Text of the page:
Long-term survivors of human immunodeficiency virus (HIV) infection have been shown to have a greatly increased incidence of B cell lymphomas. This increased lymphomagenesis suggests some link between HIV infection and the destabilization of the host B cell genome, a phenomenon also suggested by the extraordinary high frequency of mutation, insertion, and deletion in the broadly neutralizing HIV antibodies. Since HIV does not infect B cells, the molecular mechanisms of this genomic instability remain to be fully defined. Here, we demonstrate that the cell membrane-permeable HIV Tat proteins enhance activation-induced deaminase (AID)-mediated somatic hypermutation (SHM) of antibody V regions through their modulation of the endogenous polymerase II (Pol II) transcriptional process. Extremely small amounts of Tat that could come from bystander HIV-infected cells were sufficient to promote SHM. Our data suggest HIV Tat is one missing link between HIV infection and the overall B cell genomic instability in AIDS patients. IMPORTANCE Although the introduction of antiretroviral therapy (ART) has successfully controlled primary effects of human immunodeficiency virus (HIV) infection, such as HIV proliferation and HIV-induced immune deficiency, it did not eliminate the increased susceptibility of HIV-infected patients to B cell lymphomas. We find that a secreted HIV protein, Tat, enhances the intrinsic antibody diversification mechanism by increasing the AID-induced somatic mutations at the heavy-chain variable (VH) regions in human B cells. This could contribute to the high rate of mutation in the variable regions of broadly neutralizing anti-HIV antibodies and the genomewide mutations leading to B cell malignancies in HIV carriers.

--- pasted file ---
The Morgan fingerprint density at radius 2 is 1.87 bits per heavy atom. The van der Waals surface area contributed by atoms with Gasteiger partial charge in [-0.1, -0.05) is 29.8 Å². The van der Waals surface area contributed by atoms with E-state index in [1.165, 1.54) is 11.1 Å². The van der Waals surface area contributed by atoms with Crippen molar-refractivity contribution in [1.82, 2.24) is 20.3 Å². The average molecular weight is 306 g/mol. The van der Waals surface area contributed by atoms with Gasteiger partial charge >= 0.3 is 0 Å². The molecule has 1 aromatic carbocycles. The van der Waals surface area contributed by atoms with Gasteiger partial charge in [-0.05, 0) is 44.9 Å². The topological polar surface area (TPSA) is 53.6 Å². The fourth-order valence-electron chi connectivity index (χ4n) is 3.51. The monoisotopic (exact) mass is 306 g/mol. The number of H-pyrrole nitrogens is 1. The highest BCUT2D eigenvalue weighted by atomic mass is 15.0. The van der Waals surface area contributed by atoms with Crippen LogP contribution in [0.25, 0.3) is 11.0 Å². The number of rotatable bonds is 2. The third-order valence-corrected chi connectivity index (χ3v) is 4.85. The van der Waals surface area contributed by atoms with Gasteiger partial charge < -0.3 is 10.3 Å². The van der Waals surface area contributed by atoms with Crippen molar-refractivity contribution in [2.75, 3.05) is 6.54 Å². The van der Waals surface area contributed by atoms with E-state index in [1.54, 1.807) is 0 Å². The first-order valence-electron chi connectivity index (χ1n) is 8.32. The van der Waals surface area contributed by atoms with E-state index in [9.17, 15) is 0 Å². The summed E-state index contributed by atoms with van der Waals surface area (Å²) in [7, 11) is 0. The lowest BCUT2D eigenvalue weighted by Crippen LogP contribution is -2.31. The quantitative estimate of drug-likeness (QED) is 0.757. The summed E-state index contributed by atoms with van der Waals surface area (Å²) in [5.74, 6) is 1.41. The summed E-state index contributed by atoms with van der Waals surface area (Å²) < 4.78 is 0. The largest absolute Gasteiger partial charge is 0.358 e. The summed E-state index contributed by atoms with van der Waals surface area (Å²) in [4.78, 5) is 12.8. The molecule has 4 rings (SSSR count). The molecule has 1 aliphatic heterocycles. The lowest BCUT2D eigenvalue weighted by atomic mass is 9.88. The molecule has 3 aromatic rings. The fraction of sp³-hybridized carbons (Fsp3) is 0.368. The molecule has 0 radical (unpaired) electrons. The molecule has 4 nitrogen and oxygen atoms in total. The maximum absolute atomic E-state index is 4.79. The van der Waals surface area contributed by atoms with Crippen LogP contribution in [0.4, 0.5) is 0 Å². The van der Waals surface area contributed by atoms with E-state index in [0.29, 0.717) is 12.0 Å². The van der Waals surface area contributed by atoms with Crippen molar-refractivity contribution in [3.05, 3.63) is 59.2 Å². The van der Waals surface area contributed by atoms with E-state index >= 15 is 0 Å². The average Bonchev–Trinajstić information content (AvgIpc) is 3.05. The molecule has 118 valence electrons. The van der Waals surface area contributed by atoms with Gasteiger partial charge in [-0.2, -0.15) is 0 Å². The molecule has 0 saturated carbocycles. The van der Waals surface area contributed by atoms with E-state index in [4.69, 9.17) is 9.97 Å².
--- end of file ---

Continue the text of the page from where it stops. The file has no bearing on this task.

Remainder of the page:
|Original language||English (US)|
|State||Published - Mar 1 2018|
- B cell
- Somatic hypermutation
ASJC Scopus subject areas